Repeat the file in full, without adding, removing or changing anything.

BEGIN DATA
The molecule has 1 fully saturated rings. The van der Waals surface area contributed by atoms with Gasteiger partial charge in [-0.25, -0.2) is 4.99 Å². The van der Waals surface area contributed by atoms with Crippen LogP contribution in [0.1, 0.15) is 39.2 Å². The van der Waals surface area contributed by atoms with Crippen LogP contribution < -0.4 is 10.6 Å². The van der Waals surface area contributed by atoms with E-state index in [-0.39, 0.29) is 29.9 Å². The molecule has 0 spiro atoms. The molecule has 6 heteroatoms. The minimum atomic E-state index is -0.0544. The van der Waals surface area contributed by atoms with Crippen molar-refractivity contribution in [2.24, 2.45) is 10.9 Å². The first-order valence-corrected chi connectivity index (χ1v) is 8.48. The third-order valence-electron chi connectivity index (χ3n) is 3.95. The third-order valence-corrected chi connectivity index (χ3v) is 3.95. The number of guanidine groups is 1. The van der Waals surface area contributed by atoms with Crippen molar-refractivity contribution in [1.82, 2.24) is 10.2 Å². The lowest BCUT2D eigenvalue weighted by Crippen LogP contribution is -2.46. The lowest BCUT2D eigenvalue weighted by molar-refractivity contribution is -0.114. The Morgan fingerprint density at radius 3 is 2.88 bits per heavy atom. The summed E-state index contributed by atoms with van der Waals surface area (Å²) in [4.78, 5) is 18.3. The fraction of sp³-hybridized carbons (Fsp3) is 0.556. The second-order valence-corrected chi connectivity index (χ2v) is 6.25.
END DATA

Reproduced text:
The molecule has 1 fully saturated rings. The van der Waals surface area contributed by atoms with Gasteiger partial charge in [-0.25, -0.2) is 4.99 Å². The van der Waals surface area contributed by atoms with Crippen LogP contribution in [0.1, 0.15) is 39.2 Å². The van der Waals surface area contributed by atoms with Crippen LogP contribution < -0.4 is 10.6 Å². The van der Waals surface area contributed by atoms with E-state index in [-0.39, 0.29) is 29.9 Å². The molecule has 0 spiro atoms. The molecule has 6 heteroatoms. The minimum atomic E-state index is -0.0544. The van der Waals surface area contributed by atoms with Crippen molar-refractivity contribution in [2.24, 2.45) is 10.9 Å². The first-order valence-corrected chi connectivity index (χ1v) is 8.48. The third-order valence-electron chi connectivity index (χ3n) is 3.95. The third-order valence-corrected chi connectivity index (χ3v) is 3.95. The number of guanidine groups is 1. The van der Waals surface area contributed by atoms with Crippen molar-refractivity contribution in [1.82, 2.24) is 10.2 Å². The lowest BCUT2D eigenvalue weighted by Crippen LogP contribution is -2.46. The lowest BCUT2D eigenvalue weighted by molar-refractivity contribution is -0.114. The Morgan fingerprint density at radius 3 is 2.88 bits per heavy atom. The summed E-state index contributed by atoms with van der Waals surface area (Å²) in [4.78, 5) is 18.3. The fraction of sp³-hybridized carbons (Fsp3) is 0.556. The second-order valence-corrected chi connectivity index (χ2v) is 6.25.